The Seahawks’ defense, for example, has all the tools to be able to stifle Denver’s passing attack. Richard Sherman matches up well against just about every receiver, and something tells me the 6-3 Compton native will be able to handle Demaryius Thomas a little more effectively than Alfonzo Dennard did in the AFC Championship game.
All-Pro safety Earl Thomas and his Pro Bowl battery mate Kam Chancellor are certified beasts. Linebacker Bobby Wagner is everywhere and is effective at both stopping the run and dropping back in coverage. Defensive ends Michael Bennett and Cliff Avril can put tons of pressure on the quarterback.
Look, I get it. The Legion of Boom was the best defense in the NFL this year for a reason.
I also get that the weather is supposed to be less than conducive to the Broncos high octane passing attack, thanks to commissioner Roger Goodell’s brilliant idea to hold this year’s Super Bowl in an open air stadium in New Jersey rather than some place where winter weather doesn’t make everyone want to curl up into a ball and cry. I’m well aware that the narrative (fair or unfair) is that Manning struggles mightily in cold weather. After all, I am a Patriots fan.
The injury sheet too favors Seattle. Denver will be without their best defensive player in Von Miller as well as their best cornerback in Chris Harris. The Broncos also miss their All-Pro left tackle Ryan Clady, and center Dan Koppen never even played a down this season. Seattle, meanwhile, has made it to pro football’s biggest game practically unscathed in comparison.
You can think about those three things if you want, but then you have to remember that this is the Year of Manning, and that there’s no way that the Broncos will lose this game.
How will Seattle match up against the Broncos’ other weapons? It’s one thing to shut down one major piece to this vaunted Denver passing attack. It’s another problem entirely to stop every piece. If Manning can stay upright on Sunday, he will have time to dissect whatever coverage Seahawks defensive coordinator Dan Quinn might throw at him and find whatever Pro Bowl caliber receiver is open, be it Thomas, Welker, Eric Decker, tight end Julius Thomas or even running back Knowshon Moreno out of the backfield. The Seahawks have a terrific defense, but Cam Newton and Colin Kaepernick are not Peyton Manning.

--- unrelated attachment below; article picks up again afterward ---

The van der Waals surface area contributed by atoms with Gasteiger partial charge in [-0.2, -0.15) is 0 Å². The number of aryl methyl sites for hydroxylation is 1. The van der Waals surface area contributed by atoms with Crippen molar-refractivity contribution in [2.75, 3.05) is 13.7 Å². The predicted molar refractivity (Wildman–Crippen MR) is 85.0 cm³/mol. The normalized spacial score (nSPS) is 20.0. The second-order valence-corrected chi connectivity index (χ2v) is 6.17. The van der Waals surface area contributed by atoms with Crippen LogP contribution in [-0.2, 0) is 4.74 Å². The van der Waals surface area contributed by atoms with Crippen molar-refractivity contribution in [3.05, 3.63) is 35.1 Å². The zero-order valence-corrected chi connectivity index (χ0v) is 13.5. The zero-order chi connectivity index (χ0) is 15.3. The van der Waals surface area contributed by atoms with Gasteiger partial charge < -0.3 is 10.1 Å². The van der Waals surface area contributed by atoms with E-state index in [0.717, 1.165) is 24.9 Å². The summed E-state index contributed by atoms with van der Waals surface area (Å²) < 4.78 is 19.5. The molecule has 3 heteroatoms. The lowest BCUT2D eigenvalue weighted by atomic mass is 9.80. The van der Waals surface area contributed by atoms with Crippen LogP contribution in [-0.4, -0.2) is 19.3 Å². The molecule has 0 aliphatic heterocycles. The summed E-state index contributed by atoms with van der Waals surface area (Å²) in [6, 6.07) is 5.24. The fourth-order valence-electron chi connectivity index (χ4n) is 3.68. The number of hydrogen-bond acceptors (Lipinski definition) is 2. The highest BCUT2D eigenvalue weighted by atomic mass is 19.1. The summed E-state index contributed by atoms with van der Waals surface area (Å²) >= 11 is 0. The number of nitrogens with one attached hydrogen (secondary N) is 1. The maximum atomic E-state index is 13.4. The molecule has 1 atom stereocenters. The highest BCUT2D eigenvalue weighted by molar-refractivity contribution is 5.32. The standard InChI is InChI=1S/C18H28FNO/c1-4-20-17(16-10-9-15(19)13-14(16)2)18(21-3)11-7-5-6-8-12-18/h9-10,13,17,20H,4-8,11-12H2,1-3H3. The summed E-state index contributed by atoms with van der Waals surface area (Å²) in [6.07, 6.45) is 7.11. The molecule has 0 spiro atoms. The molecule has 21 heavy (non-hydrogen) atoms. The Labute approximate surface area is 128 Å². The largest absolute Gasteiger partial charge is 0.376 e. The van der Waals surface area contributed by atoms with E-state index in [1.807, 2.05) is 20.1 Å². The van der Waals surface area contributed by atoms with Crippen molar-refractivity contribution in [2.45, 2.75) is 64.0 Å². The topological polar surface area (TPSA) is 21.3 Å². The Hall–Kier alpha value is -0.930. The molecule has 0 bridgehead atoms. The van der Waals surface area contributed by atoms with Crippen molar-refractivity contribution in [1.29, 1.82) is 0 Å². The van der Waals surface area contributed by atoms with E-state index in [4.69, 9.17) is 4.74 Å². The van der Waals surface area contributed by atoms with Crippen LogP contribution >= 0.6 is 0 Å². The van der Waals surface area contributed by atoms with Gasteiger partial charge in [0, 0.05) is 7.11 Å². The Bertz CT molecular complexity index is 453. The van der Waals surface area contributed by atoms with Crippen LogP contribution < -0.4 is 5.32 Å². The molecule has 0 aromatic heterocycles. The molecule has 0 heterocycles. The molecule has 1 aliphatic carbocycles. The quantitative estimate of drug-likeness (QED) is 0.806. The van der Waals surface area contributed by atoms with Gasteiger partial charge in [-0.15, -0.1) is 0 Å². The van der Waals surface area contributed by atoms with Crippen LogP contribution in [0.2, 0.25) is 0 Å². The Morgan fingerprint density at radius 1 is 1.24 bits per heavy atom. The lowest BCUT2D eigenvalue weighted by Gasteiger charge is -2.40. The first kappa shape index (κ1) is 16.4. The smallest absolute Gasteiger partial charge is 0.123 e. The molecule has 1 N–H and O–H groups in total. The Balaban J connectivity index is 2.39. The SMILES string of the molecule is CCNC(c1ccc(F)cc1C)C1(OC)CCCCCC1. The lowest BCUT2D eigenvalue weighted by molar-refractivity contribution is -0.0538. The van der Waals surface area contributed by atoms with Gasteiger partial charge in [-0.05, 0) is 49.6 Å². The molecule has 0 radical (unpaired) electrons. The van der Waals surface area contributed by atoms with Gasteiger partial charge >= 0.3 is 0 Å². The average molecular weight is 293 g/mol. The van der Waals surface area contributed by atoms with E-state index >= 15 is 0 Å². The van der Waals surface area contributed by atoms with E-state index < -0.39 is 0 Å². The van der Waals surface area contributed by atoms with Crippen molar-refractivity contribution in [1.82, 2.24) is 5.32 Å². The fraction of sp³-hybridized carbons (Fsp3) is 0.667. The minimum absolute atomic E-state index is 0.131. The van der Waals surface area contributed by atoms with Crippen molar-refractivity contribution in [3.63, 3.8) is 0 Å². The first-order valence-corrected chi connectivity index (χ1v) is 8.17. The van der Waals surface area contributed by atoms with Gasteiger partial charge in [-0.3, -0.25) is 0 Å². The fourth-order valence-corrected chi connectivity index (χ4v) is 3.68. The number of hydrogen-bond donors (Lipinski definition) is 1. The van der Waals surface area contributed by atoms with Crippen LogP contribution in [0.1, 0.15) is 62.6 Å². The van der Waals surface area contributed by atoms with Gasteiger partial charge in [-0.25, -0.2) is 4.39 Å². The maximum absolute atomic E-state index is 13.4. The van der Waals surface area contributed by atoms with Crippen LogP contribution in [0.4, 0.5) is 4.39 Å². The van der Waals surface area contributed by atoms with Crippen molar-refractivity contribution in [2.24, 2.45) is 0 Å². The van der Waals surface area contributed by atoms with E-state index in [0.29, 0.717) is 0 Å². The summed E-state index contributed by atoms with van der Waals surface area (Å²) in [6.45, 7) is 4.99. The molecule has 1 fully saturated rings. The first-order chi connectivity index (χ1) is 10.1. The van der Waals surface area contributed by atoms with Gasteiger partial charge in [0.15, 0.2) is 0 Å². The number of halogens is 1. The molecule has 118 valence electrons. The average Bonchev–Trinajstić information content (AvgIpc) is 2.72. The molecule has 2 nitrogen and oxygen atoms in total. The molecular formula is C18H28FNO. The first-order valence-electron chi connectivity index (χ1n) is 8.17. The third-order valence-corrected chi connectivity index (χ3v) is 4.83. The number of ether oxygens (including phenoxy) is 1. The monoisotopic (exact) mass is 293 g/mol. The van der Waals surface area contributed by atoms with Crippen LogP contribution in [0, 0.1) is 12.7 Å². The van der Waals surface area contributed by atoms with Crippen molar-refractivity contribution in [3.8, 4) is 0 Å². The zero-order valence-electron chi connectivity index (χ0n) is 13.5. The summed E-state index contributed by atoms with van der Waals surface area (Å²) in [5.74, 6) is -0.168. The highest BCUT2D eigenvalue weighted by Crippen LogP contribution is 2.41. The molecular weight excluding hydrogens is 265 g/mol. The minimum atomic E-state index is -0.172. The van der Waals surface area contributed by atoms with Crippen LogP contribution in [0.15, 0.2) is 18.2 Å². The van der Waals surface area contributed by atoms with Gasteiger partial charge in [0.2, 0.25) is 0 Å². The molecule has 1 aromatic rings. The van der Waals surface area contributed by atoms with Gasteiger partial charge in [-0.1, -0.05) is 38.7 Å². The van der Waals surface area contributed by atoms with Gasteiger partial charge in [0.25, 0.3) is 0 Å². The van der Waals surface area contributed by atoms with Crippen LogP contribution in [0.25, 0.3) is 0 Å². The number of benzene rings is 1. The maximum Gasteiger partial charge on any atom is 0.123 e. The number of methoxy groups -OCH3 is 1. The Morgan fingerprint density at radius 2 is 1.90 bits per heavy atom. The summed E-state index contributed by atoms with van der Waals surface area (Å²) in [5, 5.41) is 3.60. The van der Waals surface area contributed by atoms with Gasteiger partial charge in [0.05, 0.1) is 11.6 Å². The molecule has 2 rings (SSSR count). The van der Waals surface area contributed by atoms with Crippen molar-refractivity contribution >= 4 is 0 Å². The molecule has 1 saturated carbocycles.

Seattle will also be a long way away from CenturyLink Field, rendering the strange voodoo power of the 12th Man irrelevant. Seattle was 7-1 at home this season, outscoring their opponents by an average of 15.4 points per game.
On the road, Seattle was still a stellar 6-2, however they only outscored their opponents by a more mortal average of 7.9 points per game. That’s a performance drop off of over a touchdown.
While the Super Bowl is on a neutral field, meaning neither team is supposed to have a home field advantage, I have a feeling that the Seahawks are going to suffer the ill side-effects of being away from home more so than the Broncos.
I’m also not sure what to make of the Seattle offense. Marshawn Lynch is a tremendous power back who is the toughest player to tackle one-on-one in the entire league, but the Broncos defense has improved as the season has gone on and has looked pretty solid in the postseason so far, especially against the run. The Chargers and Patriots mustered only 65 and 64 yards on the ground, respectively.
If Terrence “Pot Roast” Knighton and this Denver front seven can hold its own and slow down Lynch, the pressure will shift to quarterback Russell Wilson. Wilson has been excellent in his short career, but it is hard to imagine him matching points with Manning, should the game turn into a shootout, especially with a receiving core lacking Sidney Rice and Percy Harvin.
Seattle is the best team in the NFC and a worthy challenger to the offensive juggernaut from Mile High. But this has been Peyton Manning’s year from the beginning, and what better way for number 18 to cement his place as the greatest quarterback of all time than in his little brother’s stadium, two weeks after slaying his arch nemesis?
We all should have seen this coming a long time ago.
Broncos 24 Seahawks 20